Craigendoran Pier was a pair of piers of unequal length served by a terminus single platform station directly alongside the main Craigendoran station. The northern pier was the longer and the southern was rail served with a single goods siding. The station had a long curving single platform on the north side of a run round loop.
The pier was in competition with the Caledonian Railway^s Greenock Bridge Street (opened 1841 and not convenient for the steamers) and the Glasgow and South Western Railway^s Greenock Princes Pier [1st] (opened 1869 and located on a steamer pier), both of which were on the south bank. The south bank companies improved their positions. The Caledonian Railway opened a new extension to Gourock in 1889 which hugely improved their position. To counter this the Glasgow and South Western Railway rebuilt their station as Greenock Princes Pier [2nd]. It was difficult for Craigendoran to compete with these new facilities.
With the establishment of the steamer pier and station at Craigendoran the North British Railway needed to arrange a source of water for locomotives and paddle steamers at the station. Railway Glen was one of the sources of water, another being the Woodhead Dam above Woodhead Cottage. Both sites were on the Camis Eskan Estate.
The pier platform was the starting point for the push-pull local service to Arrochar (reversal at Craigendoran Junction). These ran around four to five times a day and served the intermediate stations which were not always served by all the longer distance trains; Rhu, Shandon, Garelochhead, Whistlefield. The local service was withdrawn in 1964. Using the pier platform kept the main Helensburgh line and West Highland clear.
With electrification of the Helensburgh line the pier line was electrified, reduced to one track only and the line was lifted from the southern pier.
The piers and platform were closed in 1972. After several years of private use for small craft and fishing boats the piers became dangerous and were partly demolished making them inaccessible for safety.
Helensburgh Ticket Platform
Greenock Princes Pier [2nd]
Greenock Princes Pier [1st]
Greenock Cathcart Street [1st]
| Craigendoran West Signal Box|
Craigendoran West Yard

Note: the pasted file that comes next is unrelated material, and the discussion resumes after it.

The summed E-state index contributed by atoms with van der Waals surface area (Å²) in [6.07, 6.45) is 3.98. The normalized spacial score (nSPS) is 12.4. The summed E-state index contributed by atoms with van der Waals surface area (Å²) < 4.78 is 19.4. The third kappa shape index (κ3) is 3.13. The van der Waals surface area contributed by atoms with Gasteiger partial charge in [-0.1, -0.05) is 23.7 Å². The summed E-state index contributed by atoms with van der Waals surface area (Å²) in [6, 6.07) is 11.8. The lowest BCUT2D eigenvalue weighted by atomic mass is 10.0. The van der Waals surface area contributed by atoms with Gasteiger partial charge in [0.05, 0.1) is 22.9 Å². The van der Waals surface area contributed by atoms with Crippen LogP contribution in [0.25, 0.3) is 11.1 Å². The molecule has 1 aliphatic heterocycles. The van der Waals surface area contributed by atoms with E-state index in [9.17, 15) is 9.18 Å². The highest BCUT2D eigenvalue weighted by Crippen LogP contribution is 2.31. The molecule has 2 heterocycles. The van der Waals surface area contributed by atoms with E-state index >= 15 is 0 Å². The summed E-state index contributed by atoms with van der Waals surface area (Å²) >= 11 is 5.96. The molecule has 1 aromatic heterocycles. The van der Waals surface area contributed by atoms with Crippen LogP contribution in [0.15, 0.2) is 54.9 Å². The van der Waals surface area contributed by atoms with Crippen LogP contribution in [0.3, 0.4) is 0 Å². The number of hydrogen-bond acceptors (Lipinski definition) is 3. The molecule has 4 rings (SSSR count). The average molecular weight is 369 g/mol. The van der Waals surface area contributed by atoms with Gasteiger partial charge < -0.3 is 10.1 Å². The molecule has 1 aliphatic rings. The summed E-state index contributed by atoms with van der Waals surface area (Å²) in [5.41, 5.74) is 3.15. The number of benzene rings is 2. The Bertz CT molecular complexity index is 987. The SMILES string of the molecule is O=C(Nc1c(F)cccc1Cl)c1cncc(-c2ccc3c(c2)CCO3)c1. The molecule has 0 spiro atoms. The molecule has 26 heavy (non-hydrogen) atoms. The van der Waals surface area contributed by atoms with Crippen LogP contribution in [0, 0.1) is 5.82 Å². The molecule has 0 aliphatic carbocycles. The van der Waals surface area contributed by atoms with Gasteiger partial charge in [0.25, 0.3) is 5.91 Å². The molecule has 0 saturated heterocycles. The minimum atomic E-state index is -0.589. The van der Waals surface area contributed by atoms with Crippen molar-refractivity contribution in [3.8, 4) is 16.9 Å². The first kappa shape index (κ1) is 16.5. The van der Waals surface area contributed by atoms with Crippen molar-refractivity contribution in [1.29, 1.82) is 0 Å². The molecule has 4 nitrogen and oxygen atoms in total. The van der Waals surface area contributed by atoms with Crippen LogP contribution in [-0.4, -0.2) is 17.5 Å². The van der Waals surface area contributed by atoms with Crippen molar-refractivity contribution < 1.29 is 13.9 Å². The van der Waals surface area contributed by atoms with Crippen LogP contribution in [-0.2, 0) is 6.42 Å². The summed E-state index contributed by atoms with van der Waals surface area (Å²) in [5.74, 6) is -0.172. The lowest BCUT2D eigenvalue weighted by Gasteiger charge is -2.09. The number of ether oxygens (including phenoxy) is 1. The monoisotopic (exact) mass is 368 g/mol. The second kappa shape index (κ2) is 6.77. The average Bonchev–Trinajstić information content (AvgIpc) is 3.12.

Craigendoran East Yard
Helensburgh Construction Camp
Helensburgh Gas Works
Ardmore West Signal Box
Helensburgh Upper Goods
Craigendoran Old Ferry Pier
Camis Eskan House
|Location names in dark blue are on the same original line.|
|/ /1879||Glasgow, Dumbarton and Helensburgh Railway|
Combined Craigendoran Pier and Craigendoran authorised on a loop on the south side of the line, east of Helensburgh station.
|/ /1882||PS Sheila|
Bought by the North British Steam Packet Company to be used from the new Craigendoran Pier when it opened in 1882. Operated the Craigendoran Pier to Rothesay Pier service.
|15/05/1882||Glasgow, Dumbarton and Helensburgh Railway|
Craigendoran Pier and station opened. There was a double track station on the Helensburgh line, and a long curved single platform which ran onto the pier. PS Gareloch transferred to the new pier. PS Sheila bought.
|/ /1939||Craigendoran Pier Deviation|
Ferry services cut back (just prior to the outbreak of the Second World War). With the war, PS Lucy Ashton became the only vessel operating out of Craigendoran Pier to Helensburgh Pier, Kilcreggan Pier, Gourock Pier, Kirn Pier and Dunoon Pier.
|16/06/1947||London and North Eastern Railway|
PS Waverley [IV]^s maiden voyage. Based at Craigendoran Pier she operated to Lochgoilhead Pier on Loch Goil and Arrochar Pier on Loch Long.
|/ /1970||Blairmore Pier|
Ceases to be a call on the Craigendoran Pier - Arrochar Pier route.
|25/09/1972||Glasgow, Dumbarton and Helensburgh Railway|
Craigendoran Pier closed to vessels (Use of the pier was then given over to small craft for a number of years).